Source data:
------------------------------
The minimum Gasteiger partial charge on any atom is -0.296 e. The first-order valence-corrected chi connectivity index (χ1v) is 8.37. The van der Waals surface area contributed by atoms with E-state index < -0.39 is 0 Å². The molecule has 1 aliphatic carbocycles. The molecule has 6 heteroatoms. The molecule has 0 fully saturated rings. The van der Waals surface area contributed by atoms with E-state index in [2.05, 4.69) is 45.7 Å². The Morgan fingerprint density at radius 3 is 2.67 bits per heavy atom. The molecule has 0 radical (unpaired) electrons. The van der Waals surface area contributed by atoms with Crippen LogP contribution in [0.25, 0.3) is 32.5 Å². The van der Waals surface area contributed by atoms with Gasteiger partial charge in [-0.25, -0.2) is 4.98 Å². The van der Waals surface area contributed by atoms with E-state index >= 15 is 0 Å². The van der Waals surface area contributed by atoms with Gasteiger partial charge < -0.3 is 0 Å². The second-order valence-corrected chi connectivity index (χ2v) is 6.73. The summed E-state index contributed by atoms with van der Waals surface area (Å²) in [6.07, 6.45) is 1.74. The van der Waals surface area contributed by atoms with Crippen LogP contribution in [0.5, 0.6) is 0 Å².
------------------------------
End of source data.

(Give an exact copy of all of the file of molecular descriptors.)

The minimum Gasteiger partial charge on any atom is -0.296 e. The first-order valence-corrected chi connectivity index (χ1v) is 8.37. The van der Waals surface area contributed by atoms with E-state index < -0.39 is 0 Å². The molecule has 1 aliphatic carbocycles. The molecule has 6 heteroatoms. The molecule has 0 fully saturated rings. The van der Waals surface area contributed by atoms with E-state index in [2.05, 4.69) is 45.7 Å². The Morgan fingerprint density at radius 3 is 2.67 bits per heavy atom. The molecule has 0 radical (unpaired) electrons. The van der Waals surface area contributed by atoms with Crippen LogP contribution in [0.25, 0.3) is 32.5 Å². The van der Waals surface area contributed by atoms with Gasteiger partial charge in [-0.25, -0.2) is 4.98 Å². The van der Waals surface area contributed by atoms with E-state index >= 15 is 0 Å². The van der Waals surface area contributed by atoms with Gasteiger partial charge < -0.3 is 0 Å². The second-order valence-corrected chi connectivity index (χ2v) is 6.73. The summed E-state index contributed by atoms with van der Waals surface area (Å²) in [6.07, 6.45) is 1.74. The van der Waals surface area contributed by atoms with Crippen LogP contribution in [0.5, 0.6) is 0 Å².